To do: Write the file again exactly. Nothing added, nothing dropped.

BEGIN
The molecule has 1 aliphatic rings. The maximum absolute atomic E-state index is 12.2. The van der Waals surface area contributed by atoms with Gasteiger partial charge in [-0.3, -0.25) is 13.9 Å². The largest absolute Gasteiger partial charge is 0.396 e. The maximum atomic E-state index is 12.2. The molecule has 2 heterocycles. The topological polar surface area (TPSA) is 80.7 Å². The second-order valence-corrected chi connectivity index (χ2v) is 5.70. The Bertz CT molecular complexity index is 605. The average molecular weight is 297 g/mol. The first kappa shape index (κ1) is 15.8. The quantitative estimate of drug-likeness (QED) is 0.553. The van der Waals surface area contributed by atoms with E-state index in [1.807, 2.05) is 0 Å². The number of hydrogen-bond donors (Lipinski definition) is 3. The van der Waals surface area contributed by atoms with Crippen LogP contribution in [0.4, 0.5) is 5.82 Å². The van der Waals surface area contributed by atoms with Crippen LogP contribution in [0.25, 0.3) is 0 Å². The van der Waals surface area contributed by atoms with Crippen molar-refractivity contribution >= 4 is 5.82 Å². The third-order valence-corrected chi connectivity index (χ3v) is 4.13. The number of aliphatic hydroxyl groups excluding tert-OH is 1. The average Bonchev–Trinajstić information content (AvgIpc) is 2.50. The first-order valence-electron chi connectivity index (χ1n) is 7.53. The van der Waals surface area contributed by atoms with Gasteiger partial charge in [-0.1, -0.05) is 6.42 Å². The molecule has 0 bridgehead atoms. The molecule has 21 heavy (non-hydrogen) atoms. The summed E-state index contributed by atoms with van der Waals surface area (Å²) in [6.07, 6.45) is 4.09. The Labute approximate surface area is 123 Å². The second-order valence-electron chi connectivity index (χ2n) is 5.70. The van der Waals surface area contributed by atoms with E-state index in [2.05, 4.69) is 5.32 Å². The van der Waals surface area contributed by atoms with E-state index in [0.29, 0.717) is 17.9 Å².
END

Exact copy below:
The molecule has 1 aliphatic rings. The maximum absolute atomic E-state index is 12.2. The van der Waals surface area contributed by atoms with Gasteiger partial charge in [-0.3, -0.25) is 13.9 Å². The largest absolute Gasteiger partial charge is 0.396 e. The maximum atomic E-state index is 12.2. The molecule has 2 heterocycles. The topological polar surface area (TPSA) is 80.7 Å². The second-order valence-corrected chi connectivity index (χ2v) is 5.70. The Bertz CT molecular complexity index is 605. The average molecular weight is 297 g/mol. The first kappa shape index (κ1) is 15.8. The quantitative estimate of drug-likeness (QED) is 0.553. The van der Waals surface area contributed by atoms with E-state index in [1.807, 2.05) is 0 Å². The number of hydrogen-bond donors (Lipinski definition) is 3. The van der Waals surface area contributed by atoms with Crippen LogP contribution in [0.4, 0.5) is 5.82 Å². The van der Waals surface area contributed by atoms with Crippen LogP contribution in [0.25, 0.3) is 0 Å². The van der Waals surface area contributed by atoms with Crippen molar-refractivity contribution >= 4 is 5.82 Å². The third-order valence-corrected chi connectivity index (χ3v) is 4.13. The number of aliphatic hydroxyl groups excluding tert-OH is 1. The average Bonchev–Trinajstić information content (AvgIpc) is 2.50. The first-order valence-electron chi connectivity index (χ1n) is 7.53. The van der Waals surface area contributed by atoms with Gasteiger partial charge in [-0.1, -0.05) is 6.42 Å². The molecule has 0 bridgehead atoms. The molecule has 21 heavy (non-hydrogen) atoms. The summed E-state index contributed by atoms with van der Waals surface area (Å²) in [6.07, 6.45) is 4.09. The Labute approximate surface area is 123 Å². The second-order valence-electron chi connectivity index (χ2n) is 5.70. The van der Waals surface area contributed by atoms with E-state index in [2.05, 4.69) is 5.32 Å². The van der Waals surface area contributed by atoms with E-state index in [0.29, 0.717) is 17.9 Å².